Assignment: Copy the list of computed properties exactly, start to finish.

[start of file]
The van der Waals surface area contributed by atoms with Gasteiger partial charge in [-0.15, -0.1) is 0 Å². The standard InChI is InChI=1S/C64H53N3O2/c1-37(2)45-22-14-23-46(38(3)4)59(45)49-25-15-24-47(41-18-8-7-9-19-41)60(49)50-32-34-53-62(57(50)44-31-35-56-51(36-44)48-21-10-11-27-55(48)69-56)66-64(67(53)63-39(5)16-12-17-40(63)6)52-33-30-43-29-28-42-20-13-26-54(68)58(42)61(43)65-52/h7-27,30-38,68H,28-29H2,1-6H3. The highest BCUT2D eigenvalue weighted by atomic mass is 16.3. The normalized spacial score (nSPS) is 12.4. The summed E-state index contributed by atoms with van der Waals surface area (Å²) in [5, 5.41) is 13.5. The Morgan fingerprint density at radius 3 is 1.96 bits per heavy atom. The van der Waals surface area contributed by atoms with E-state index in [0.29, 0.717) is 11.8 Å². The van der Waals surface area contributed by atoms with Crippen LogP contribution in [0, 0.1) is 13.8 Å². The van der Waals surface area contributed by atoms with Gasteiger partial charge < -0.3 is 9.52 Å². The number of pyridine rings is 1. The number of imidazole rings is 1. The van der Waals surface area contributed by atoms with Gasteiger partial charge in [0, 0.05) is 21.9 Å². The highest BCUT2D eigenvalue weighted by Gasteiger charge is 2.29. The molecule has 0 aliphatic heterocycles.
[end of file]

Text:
The van der Waals surface area contributed by atoms with Gasteiger partial charge in [-0.15, -0.1) is 0 Å². The standard InChI is InChI=1S/C64H53N3O2/c1-37(2)45-22-14-23-46(38(3)4)59(45)49-25-15-24-47(41-18-8-7-9-19-41)60(49)50-32-34-53-62(57(50)44-31-35-56-51(36-44)48-21-10-11-27-55(48)69-56)66-64(67(53)63-39(5)16-12-17-40(63)6)52-33-30-43-29-28-42-20-13-26-54(68)58(42)61(43)65-52/h7-27,30-38,68H,28-29H2,1-6H3. The highest BCUT2D eigenvalue weighted by atomic mass is 16.3. The normalized spacial score (nSPS) is 12.4. The summed E-state index contributed by atoms with van der Waals surface area (Å²) in [5, 5.41) is 13.5. The Morgan fingerprint density at radius 3 is 1.96 bits per heavy atom. The van der Waals surface area contributed by atoms with E-state index in [0.29, 0.717) is 11.8 Å². The van der Waals surface area contributed by atoms with Crippen LogP contribution in [0, 0.1) is 13.8 Å². The van der Waals surface area contributed by atoms with Gasteiger partial charge < -0.3 is 9.52 Å². The number of pyridine rings is 1. The number of imidazole rings is 1. The van der Waals surface area contributed by atoms with Gasteiger partial charge in [0, 0.05) is 21.9 Å². The highest BCUT2D eigenvalue weighted by Gasteiger charge is 2.29. The molecule has 0 aliphatic heterocycles.